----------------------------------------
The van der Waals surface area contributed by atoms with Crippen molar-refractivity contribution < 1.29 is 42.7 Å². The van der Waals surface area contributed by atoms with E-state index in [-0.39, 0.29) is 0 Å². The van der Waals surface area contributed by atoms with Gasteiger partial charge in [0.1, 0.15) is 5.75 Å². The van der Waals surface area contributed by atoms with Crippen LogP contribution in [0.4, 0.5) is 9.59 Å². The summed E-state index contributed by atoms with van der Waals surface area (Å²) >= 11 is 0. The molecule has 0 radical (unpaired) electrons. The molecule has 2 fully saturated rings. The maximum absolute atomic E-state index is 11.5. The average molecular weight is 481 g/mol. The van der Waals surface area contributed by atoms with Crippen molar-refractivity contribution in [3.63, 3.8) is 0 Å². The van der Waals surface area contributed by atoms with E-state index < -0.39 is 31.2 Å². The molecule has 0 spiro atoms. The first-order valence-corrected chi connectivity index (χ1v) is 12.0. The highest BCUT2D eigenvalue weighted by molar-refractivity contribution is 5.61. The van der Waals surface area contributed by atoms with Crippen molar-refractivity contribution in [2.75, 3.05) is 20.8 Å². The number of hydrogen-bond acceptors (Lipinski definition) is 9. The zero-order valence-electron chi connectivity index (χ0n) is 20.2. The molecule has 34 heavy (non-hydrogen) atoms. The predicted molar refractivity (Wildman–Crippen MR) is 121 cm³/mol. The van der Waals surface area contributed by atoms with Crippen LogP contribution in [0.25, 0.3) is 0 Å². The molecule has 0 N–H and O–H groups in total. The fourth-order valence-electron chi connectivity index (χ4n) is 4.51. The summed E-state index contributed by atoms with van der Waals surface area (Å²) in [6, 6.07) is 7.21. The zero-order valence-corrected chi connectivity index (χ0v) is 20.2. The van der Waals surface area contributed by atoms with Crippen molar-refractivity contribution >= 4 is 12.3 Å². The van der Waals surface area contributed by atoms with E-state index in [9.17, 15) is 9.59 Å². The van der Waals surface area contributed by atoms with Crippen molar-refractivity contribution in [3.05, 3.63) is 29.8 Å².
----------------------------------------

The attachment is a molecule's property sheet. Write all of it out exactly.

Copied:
The van der Waals surface area contributed by atoms with Crippen molar-refractivity contribution < 1.29 is 42.7 Å². The van der Waals surface area contributed by atoms with E-state index in [-0.39, 0.29) is 0 Å². The van der Waals surface area contributed by atoms with Gasteiger partial charge in [0.1, 0.15) is 5.75 Å². The van der Waals surface area contributed by atoms with Crippen LogP contribution in [0.4, 0.5) is 9.59 Å². The summed E-state index contributed by atoms with van der Waals surface area (Å²) >= 11 is 0. The molecule has 0 radical (unpaired) electrons. The molecule has 2 fully saturated rings. The maximum absolute atomic E-state index is 11.5. The average molecular weight is 481 g/mol. The van der Waals surface area contributed by atoms with Crippen molar-refractivity contribution in [3.63, 3.8) is 0 Å². The van der Waals surface area contributed by atoms with E-state index < -0.39 is 31.2 Å². The molecule has 0 spiro atoms. The first-order valence-corrected chi connectivity index (χ1v) is 12.0. The highest BCUT2D eigenvalue weighted by molar-refractivity contribution is 5.61. The van der Waals surface area contributed by atoms with Crippen molar-refractivity contribution in [2.75, 3.05) is 20.8 Å². The number of hydrogen-bond acceptors (Lipinski definition) is 9. The zero-order valence-electron chi connectivity index (χ0n) is 20.2. The molecule has 34 heavy (non-hydrogen) atoms. The predicted molar refractivity (Wildman–Crippen MR) is 121 cm³/mol. The van der Waals surface area contributed by atoms with Crippen LogP contribution in [0.25, 0.3) is 0 Å². The molecule has 0 N–H and O–H groups in total. The fourth-order valence-electron chi connectivity index (χ4n) is 4.51. The summed E-state index contributed by atoms with van der Waals surface area (Å²) in [6, 6.07) is 7.21. The zero-order valence-corrected chi connectivity index (χ0v) is 20.2. The van der Waals surface area contributed by atoms with Crippen molar-refractivity contribution >= 4 is 12.3 Å². The van der Waals surface area contributed by atoms with E-state index in [9.17, 15) is 9.59 Å². The van der Waals surface area contributed by atoms with Crippen molar-refractivity contribution in [3.05, 3.63) is 29.8 Å².